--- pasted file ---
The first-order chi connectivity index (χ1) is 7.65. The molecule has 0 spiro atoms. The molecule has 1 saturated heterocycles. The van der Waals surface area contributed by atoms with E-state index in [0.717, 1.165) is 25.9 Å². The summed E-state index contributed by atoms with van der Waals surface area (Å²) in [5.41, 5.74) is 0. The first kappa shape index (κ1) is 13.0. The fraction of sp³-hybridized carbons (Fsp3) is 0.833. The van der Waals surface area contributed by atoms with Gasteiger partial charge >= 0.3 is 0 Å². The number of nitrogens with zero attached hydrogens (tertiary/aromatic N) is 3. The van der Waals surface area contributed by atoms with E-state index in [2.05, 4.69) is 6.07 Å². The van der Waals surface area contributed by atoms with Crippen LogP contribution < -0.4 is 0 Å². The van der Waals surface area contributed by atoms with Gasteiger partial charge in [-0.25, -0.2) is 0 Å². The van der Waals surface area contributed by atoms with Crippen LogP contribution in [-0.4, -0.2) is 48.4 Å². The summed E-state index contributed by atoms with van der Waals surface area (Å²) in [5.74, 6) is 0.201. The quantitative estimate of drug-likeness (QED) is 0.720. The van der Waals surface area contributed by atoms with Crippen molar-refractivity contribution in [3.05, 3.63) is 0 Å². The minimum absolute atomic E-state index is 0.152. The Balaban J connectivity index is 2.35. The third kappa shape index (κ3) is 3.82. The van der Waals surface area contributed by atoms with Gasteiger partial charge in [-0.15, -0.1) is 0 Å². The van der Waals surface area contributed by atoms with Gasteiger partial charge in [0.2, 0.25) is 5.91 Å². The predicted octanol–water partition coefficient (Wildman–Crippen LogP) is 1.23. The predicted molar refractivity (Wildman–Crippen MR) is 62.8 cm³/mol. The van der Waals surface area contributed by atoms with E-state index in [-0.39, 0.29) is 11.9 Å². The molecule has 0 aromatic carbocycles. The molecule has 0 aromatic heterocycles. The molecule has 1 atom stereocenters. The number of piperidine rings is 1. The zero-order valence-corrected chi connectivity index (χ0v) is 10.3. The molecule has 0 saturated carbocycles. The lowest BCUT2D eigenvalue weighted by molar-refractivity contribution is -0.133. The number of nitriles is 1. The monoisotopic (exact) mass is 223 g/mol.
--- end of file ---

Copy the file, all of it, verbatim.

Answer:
The first-order chi connectivity index (χ1) is 7.65. The molecule has 0 spiro atoms. The molecule has 1 saturated heterocycles. The van der Waals surface area contributed by atoms with E-state index in [0.717, 1.165) is 25.9 Å². The summed E-state index contributed by atoms with van der Waals surface area (Å²) in [5.41, 5.74) is 0. The first kappa shape index (κ1) is 13.0. The fraction of sp³-hybridized carbons (Fsp3) is 0.833. The van der Waals surface area contributed by atoms with Gasteiger partial charge >= 0.3 is 0 Å². The number of nitrogens with zero attached hydrogens (tertiary/aromatic N) is 3. The van der Waals surface area contributed by atoms with E-state index in [2.05, 4.69) is 6.07 Å². The van der Waals surface area contributed by atoms with Crippen LogP contribution < -0.4 is 0 Å². The van der Waals surface area contributed by atoms with Gasteiger partial charge in [-0.25, -0.2) is 0 Å². The van der Waals surface area contributed by atoms with Crippen LogP contribution in [-0.4, -0.2) is 48.4 Å². The summed E-state index contributed by atoms with van der Waals surface area (Å²) in [5.74, 6) is 0.201. The quantitative estimate of drug-likeness (QED) is 0.720. The van der Waals surface area contributed by atoms with Crippen molar-refractivity contribution in [3.05, 3.63) is 0 Å². The minimum absolute atomic E-state index is 0.152. The Balaban J connectivity index is 2.35. The third kappa shape index (κ3) is 3.82. The van der Waals surface area contributed by atoms with Gasteiger partial charge in [-0.15, -0.1) is 0 Å². The van der Waals surface area contributed by atoms with Gasteiger partial charge in [0.2, 0.25) is 5.91 Å². The predicted octanol–water partition coefficient (Wildman–Crippen LogP) is 1.23. The predicted molar refractivity (Wildman–Crippen MR) is 62.8 cm³/mol. The van der Waals surface area contributed by atoms with E-state index in [-0.39, 0.29) is 11.9 Å². The molecule has 0 aromatic carbocycles. The molecule has 0 aromatic heterocycles. The molecule has 1 atom stereocenters. The number of piperidine rings is 1. The zero-order valence-corrected chi connectivity index (χ0v) is 10.3. The molecule has 0 saturated carbocycles. The lowest BCUT2D eigenvalue weighted by molar-refractivity contribution is -0.133. The number of nitriles is 1. The monoisotopic (exact) mass is 223 g/mol.